An account code is a series of characters used to identify a client, which might be an individual customer or a corporate entity. Companies often have an in-house way of referring to account codes, such as ‘account number’ or ‘Customer Reference Number’ (CRN).
However, a code may be non-numeric, and this distinguishes the term ‘account code’ from ‘account number’.
An account code will usually be generated automatically by a business as soon as a new customer joins them. They will almost always conform to a set format; for example, UK National Insurance numbers are a type of account code, and they all follow the format AA 11 11 11 A.
This makes it easier to direct customers to their account codes, simply by confirming the format of the information they have.
The Purpose of Account Codes
Account codes are typically used for a variety of practical purposes involved with identifying the customer. Codes are generated for each individual client, which avoids confusion between customers with the same name or other personal details. It also makes it simpler for customers to identify themselves to IVR systems, which are better able to recognise numbers and letters than full names.
Locating clients within a company database is also much easier, as there is no need to clarify spelling or check numerous pieces of information to establish whether the correct customer records are being viewed.
Because the code is generated by the company itself, it is guaranteed not to change, unlike other details such as addresses, phone numbers, or even names.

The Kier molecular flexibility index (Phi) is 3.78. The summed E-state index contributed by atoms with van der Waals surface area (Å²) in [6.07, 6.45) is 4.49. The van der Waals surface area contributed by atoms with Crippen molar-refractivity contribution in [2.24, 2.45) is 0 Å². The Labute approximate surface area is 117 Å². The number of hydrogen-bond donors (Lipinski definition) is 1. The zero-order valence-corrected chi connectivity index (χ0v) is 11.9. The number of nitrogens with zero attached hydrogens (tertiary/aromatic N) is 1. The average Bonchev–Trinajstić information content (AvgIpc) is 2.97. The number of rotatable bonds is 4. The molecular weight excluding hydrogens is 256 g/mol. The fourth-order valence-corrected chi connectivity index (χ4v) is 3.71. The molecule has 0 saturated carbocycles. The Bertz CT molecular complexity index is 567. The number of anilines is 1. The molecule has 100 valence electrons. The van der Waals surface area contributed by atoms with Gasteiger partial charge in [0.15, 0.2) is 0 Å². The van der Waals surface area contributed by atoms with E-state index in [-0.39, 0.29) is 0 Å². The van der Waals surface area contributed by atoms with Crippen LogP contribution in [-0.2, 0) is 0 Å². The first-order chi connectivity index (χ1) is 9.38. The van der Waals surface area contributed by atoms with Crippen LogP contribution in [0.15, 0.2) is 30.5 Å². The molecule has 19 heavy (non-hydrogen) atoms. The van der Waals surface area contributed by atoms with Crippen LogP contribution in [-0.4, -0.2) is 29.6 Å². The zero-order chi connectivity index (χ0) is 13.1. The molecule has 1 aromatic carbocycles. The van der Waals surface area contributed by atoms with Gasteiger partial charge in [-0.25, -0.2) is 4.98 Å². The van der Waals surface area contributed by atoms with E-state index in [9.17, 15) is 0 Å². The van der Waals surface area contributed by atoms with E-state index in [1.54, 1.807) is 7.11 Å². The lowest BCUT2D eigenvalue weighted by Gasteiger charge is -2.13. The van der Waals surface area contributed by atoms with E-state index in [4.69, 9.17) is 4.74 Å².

There is also much less risk to security involved. Personal information and financial details are subject to data protection and PCI compliance. Account codes, however, do not carry a meaningful risk of fraud as they only apply to the customer’s relationship with one institution. This means that they can be provided on correspondence or over the phone without a significant safety concern.
Account codes can also be a part of the process for how customers log in to online services. The increasing need for robust online security practices means that account codes are often part of a two-step verification process. The additional step will usually be a password, a response to a memorable question or a single-use code sent via email or SMS.
Using account codes allows auditors to view customer accounts without viewing any identifying information about the customer such as their age or nationality. This is an important consideration when delivering a fair and consistent service to customers, without the possibility of prejudice or bias.